Helia Iborra Relano

PhD project by Helia Relaño Iborra

Name: Helia Relaño Iborra
Project Title:Predicting speech perception of normal-hearing and  hearing-impaired listeners
Group: Hearing Systems
Supervisor:Torsten Dau
Co-supervisor: Johannes Zaar

Project Description:
According to the World Health Organization (WHO), more than 460 million people worldwide have a disabling hearing loss. Hearing deficiencies often lead to difficulties in understanding speech, especially in noisy and reverberant environments. In order to develop hearing aids that are able to improve speech intelligibility in noisy acoustic environments, it is crucial to understand the relevant characteristics of the speech signal that are related to speech intelligibility as well as the effect that specific hearing deficiencies have on different aspects of intelligibility.

This thesis presented two modelling approaches to explore and predict speech intelligibility in various listening conditions. First, a simple but strong model is presented that can predict speech perception in normal-hearing listeners in conditions of stationary and fluctuating additive interferers as well as in the case of several non-linear distortions. Additionally, a more realistic non-linear computational model of auditory processing is used to predict speech intelligibility for both normal-hearing and hearingimpaired listeners. The proposed model can account for changes in speech perception related to hearing losses for speech in the presence of different types of noise interferers.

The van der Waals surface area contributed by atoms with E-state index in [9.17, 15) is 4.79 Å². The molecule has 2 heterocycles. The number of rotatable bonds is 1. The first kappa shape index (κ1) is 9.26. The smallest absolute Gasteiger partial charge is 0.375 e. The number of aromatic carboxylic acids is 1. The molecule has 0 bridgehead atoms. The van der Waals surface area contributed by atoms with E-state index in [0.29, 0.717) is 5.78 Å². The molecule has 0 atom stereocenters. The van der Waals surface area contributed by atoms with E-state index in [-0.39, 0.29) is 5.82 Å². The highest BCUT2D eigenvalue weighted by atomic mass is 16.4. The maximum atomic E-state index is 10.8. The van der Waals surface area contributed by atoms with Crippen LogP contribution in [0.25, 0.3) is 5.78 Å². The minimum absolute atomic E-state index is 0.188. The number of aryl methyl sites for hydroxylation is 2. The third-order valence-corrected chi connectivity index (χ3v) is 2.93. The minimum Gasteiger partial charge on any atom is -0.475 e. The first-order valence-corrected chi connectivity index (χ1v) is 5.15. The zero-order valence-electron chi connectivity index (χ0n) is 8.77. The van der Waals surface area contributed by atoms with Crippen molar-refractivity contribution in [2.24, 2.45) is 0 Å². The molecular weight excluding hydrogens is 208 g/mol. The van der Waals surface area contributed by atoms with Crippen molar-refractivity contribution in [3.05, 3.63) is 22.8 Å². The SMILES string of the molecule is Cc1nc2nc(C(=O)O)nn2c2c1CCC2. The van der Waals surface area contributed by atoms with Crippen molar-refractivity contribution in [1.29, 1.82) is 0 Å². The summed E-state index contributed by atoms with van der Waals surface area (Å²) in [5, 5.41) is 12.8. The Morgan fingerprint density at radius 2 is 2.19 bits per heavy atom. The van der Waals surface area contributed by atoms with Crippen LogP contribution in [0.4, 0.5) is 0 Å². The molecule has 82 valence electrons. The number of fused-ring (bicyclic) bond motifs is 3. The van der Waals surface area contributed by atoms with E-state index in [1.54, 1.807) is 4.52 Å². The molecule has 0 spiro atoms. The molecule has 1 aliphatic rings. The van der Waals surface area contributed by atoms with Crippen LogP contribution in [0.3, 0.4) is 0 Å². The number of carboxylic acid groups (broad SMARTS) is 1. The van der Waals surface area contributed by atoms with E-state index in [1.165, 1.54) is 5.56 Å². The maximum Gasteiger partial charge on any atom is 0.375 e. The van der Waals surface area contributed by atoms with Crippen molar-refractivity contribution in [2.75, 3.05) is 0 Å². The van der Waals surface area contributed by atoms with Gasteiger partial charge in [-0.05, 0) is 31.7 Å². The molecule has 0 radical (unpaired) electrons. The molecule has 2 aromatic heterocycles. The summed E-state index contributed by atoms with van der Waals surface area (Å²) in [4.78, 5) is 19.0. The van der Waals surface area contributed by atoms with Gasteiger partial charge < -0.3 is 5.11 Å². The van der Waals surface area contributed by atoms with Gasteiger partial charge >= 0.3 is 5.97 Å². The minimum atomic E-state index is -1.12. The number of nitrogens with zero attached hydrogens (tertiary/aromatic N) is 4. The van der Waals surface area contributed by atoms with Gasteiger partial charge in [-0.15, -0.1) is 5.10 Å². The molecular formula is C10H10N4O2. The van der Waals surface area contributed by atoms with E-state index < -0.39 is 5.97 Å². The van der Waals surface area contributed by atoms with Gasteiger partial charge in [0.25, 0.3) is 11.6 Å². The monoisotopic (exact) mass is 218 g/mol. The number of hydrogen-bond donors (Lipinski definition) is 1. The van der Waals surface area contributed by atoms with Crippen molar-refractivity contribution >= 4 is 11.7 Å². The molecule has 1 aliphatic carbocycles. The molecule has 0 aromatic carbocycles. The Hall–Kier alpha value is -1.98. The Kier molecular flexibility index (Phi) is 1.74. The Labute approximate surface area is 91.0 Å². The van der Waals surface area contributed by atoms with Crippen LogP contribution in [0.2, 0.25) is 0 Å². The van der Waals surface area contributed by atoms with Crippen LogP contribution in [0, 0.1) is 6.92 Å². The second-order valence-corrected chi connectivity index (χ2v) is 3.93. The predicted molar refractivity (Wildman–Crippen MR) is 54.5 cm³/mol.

These models are proposed as tools to evaluate the effects of a large variety of interferences and distortions on speech intelligibility, including effects of hearing impairment and hearing-instrument signal processing. Thus, they might be a useful guide for the design of new hearing instruments, speech processing algorithms and communication devices.


Helia Relaño Iborra
DTU Sundhedsteknologi


Torsten Dau
Sektionsleder, Professor
DTU Sundhedsteknologi
45 25 39 77


Johannes Zaar
DTU Sundhedsteknologi